In these cases, the pharmacist acts by using no sound scientific materials to support their “uncomfortable foundation.”
- The pharmacist does no physical examination on the patients.
- The pharmacist reviews nor orders any lab work.
- The pharmacist reviews nor orders additional radiographs and views no progress report.
- The pharmacist further fails by entering nothing into writing as to the decision of how they determine the prescription(s) to be illegitimate and why they’ve interjected themselves into the practitioner-patient relationship by withholding or denying patients their medications.
“ The American Medical Association strongly supports a pharmacist carrying out his or her corresponding responsibility under state and federal law, but the past few years are rife with examples of patients facing what amounts to interrogations at the pharmacy counter as well as denial of legitimate medications”
THE TRAUMATIZING OF THE AFFLICTED
NOT THE PURVIEW OF PHARMACIST TO INTERROGATE OR CHALLENGE THE PHYSICIAN DIAGNOSIS
JOSEPH L.WEBSTER, SR., MD, MBA, FACP, BS. PHARMACY:
The respective regulatory bodies, including the various “Boards” of Pharmacy, Medicine, Dentistry, Nursing, etc., clearly outline the ‘scope of practice’ for each of those disciplines.
The orderly flow of a prescription “from” the doctor to the patient – via the Pharmacist – clearly outlines where the ‘diagnosis’ has to come from. It is statutorily the purview of the pharmacist to ‘inspect and assure’ that the drug that is being given is safe and has no known incompatibilities with the patient and its holistic environment.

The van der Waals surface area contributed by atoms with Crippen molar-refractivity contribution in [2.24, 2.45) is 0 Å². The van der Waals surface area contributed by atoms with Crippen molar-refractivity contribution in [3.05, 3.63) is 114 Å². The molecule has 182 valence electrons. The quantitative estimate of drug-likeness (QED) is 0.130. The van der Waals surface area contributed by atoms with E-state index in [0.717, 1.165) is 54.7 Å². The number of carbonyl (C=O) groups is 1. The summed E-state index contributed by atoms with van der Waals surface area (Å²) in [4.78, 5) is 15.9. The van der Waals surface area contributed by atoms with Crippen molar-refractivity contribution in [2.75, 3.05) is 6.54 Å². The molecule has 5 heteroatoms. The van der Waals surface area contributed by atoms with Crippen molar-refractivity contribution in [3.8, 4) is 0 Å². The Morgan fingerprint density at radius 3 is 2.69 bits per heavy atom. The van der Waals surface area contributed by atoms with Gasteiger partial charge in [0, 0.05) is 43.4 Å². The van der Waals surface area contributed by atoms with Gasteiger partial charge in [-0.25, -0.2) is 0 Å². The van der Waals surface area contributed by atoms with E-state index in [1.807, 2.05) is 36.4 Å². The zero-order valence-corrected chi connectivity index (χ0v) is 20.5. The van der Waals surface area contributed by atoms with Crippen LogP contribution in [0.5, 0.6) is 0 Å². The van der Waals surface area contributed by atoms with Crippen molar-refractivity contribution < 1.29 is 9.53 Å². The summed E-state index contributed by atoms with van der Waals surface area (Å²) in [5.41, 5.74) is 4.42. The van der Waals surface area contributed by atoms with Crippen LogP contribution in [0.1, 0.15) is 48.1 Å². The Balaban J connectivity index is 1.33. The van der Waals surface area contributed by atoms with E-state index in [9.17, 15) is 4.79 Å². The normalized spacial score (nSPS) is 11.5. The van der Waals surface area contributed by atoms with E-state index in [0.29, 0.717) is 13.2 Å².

It is not the purview, nor is the pharmacist trained to ‘challenge the physician’s diagnosis and verbally or otherwise with the patient. It erodes the ‘doctor-patient relationship and destroys the ‘confidence’ of the patient in their physician. At the very least, it is ‘unethical’ and may very well be a HIPPA violation and beneath the standard of care as a pharmacist.
Any healthcare provider that is licensed to ‘prescribe’ is governed by the set of conditions and circumstances under which a prescription can be written.
Thus it is illegal to prescribe for a person that the prescriber has not conducted the ‘chain of authority that would qualify them to write a prescription: history and physical examination, formulation of a diagnosis, and discussing such with the patient as well as the proposed manner of treatment in a culturally sensitive and ethically appropriate manner; and provision of an opportunity for the patient to ‘question and discuss alternative forms of treatment; etc.